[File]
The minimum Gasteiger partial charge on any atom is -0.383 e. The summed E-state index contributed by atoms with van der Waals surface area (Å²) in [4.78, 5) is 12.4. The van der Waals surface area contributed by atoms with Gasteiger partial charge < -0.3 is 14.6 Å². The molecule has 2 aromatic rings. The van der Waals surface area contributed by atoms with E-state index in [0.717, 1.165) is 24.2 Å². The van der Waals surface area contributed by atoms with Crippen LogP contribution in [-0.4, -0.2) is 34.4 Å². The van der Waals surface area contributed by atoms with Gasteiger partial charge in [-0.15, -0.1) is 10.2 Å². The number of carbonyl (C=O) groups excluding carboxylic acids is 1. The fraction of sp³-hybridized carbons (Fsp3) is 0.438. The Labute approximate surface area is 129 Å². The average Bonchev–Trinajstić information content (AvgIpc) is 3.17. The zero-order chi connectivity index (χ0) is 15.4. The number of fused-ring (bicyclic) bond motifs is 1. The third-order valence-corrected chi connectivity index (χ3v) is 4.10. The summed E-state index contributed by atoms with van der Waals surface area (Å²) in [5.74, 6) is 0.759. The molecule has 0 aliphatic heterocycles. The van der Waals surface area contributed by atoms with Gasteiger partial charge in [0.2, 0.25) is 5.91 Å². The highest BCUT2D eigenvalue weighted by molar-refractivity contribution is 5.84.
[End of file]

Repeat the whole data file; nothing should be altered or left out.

The minimum Gasteiger partial charge on any atom is -0.383 e. The summed E-state index contributed by atoms with van der Waals surface area (Å²) in [4.78, 5) is 12.4. The van der Waals surface area contributed by atoms with Gasteiger partial charge < -0.3 is 14.6 Å². The molecule has 2 aromatic rings. The van der Waals surface area contributed by atoms with E-state index in [0.717, 1.165) is 24.2 Å². The van der Waals surface area contributed by atoms with Crippen LogP contribution in [-0.4, -0.2) is 34.4 Å². The van der Waals surface area contributed by atoms with Gasteiger partial charge in [-0.15, -0.1) is 10.2 Å². The number of carbonyl (C=O) groups excluding carboxylic acids is 1. The fraction of sp³-hybridized carbons (Fsp3) is 0.438. The Labute approximate surface area is 129 Å². The average Bonchev–Trinajstić information content (AvgIpc) is 3.17. The zero-order chi connectivity index (χ0) is 15.4. The number of fused-ring (bicyclic) bond motifs is 1. The third-order valence-corrected chi connectivity index (χ3v) is 4.10. The summed E-state index contributed by atoms with van der Waals surface area (Å²) in [5.74, 6) is 0.759. The molecule has 0 aliphatic heterocycles. The van der Waals surface area contributed by atoms with Gasteiger partial charge in [0.2, 0.25) is 5.91 Å². The highest BCUT2D eigenvalue weighted by molar-refractivity contribution is 5.84.